Boiled sugar and glucose candy, repeatedly worked while semi-set to aerate and so soften it, creating a milky-white appearance. Provided in sticks c1in diameter, 8ins long, usually with mint flavouring, an outer layer of coloured sugar candy, and a motto of coloured sugar letters through the whole rod.
Postcard by Donald McGill, c1950
It is not clear when the lettering craze began, nor why this type of candy is always called 'rock'. It seems to be associated with the North West coast, either Blackpool or Morecambe. There are repeated stories of its origin with an enterprising character known as Dynamite Dick, or with Ben Bullock, ex-miner from Burnley, but Foods of England hasn't been able to trace either. What we have found is repeated advertisements looking for "Sugar boilers, well up in lettered rock" from the sweet company Hadfield's of Rock Ferry near Liverpool from 1894 onwards, suggesting that, by then, lettered rock was sufficiently well-known for there to be unemployed rock letterers around.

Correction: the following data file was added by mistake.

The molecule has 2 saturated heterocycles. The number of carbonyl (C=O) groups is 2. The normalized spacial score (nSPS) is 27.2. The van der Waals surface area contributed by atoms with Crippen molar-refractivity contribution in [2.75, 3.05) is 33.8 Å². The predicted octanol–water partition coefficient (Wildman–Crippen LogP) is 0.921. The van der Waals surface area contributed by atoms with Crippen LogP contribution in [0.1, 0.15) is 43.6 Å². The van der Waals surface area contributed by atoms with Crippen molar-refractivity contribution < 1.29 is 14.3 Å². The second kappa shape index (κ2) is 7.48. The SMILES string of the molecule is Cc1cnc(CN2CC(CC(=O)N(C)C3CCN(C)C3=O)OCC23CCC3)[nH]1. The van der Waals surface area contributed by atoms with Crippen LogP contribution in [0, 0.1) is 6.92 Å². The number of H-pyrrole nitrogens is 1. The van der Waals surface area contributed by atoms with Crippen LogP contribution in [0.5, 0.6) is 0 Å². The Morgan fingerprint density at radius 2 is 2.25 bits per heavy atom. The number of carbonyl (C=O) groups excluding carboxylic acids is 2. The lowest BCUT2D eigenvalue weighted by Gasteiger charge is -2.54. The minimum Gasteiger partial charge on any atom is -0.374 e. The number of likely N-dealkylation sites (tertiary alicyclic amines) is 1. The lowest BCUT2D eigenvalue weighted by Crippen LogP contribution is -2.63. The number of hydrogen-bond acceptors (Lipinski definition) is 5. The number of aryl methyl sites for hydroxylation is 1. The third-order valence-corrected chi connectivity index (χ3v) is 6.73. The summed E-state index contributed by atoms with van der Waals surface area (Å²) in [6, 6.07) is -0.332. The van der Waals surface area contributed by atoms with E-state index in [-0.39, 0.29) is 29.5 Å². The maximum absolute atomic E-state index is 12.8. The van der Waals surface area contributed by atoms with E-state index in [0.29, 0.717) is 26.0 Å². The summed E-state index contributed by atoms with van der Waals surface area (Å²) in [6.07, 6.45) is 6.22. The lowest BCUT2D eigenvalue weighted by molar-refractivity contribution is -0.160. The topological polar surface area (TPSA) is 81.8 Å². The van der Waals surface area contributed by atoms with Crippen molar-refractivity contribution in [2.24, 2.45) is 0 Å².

Rock stall on Blackpool's Golden Mile, 1959
Image: Neil Clifton
See: Brighton Rock
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